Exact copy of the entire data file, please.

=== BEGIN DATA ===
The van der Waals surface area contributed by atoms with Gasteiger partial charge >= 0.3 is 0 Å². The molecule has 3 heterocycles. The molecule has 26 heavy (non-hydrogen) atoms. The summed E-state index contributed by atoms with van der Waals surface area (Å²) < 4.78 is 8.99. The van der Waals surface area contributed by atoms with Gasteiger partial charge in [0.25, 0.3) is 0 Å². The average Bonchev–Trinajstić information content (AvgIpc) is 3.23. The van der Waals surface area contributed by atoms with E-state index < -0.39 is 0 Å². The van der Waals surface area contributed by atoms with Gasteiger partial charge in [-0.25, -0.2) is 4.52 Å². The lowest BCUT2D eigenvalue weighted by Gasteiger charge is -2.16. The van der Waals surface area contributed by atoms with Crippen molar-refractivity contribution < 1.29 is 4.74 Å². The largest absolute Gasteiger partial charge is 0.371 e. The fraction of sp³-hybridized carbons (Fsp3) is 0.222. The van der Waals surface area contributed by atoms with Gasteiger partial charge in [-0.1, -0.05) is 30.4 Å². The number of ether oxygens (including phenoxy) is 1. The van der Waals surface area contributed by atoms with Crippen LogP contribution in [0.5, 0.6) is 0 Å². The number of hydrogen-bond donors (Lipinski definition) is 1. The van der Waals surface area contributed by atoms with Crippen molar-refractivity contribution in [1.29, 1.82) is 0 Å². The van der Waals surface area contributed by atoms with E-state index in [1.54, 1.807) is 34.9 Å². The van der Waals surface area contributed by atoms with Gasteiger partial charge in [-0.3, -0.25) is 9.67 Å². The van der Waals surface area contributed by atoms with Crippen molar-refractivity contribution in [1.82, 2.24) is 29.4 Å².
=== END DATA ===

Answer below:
The van der Waals surface area contributed by atoms with Gasteiger partial charge >= 0.3 is 0 Å². The molecule has 3 heterocycles. The molecule has 26 heavy (non-hydrogen) atoms. The summed E-state index contributed by atoms with van der Waals surface area (Å²) < 4.78 is 8.99. The van der Waals surface area contributed by atoms with Gasteiger partial charge in [0.25, 0.3) is 0 Å². The average Bonchev–Trinajstić information content (AvgIpc) is 3.23. The van der Waals surface area contributed by atoms with E-state index < -0.39 is 0 Å². The van der Waals surface area contributed by atoms with Gasteiger partial charge in [-0.25, -0.2) is 4.52 Å². The lowest BCUT2D eigenvalue weighted by Gasteiger charge is -2.16. The van der Waals surface area contributed by atoms with Crippen molar-refractivity contribution < 1.29 is 4.74 Å². The largest absolute Gasteiger partial charge is 0.371 e. The fraction of sp³-hybridized carbons (Fsp3) is 0.222. The van der Waals surface area contributed by atoms with Gasteiger partial charge in [-0.1, -0.05) is 30.4 Å². The number of ether oxygens (including phenoxy) is 1. The van der Waals surface area contributed by atoms with Crippen LogP contribution in [0.5, 0.6) is 0 Å². The number of hydrogen-bond donors (Lipinski definition) is 1. The van der Waals surface area contributed by atoms with Crippen molar-refractivity contribution in [1.29, 1.82) is 0 Å². The van der Waals surface area contributed by atoms with E-state index in [1.54, 1.807) is 34.9 Å². The van der Waals surface area contributed by atoms with Gasteiger partial charge in [-0.3, -0.25) is 9.67 Å². The van der Waals surface area contributed by atoms with Crippen molar-refractivity contribution in [1.82, 2.24) is 29.4 Å².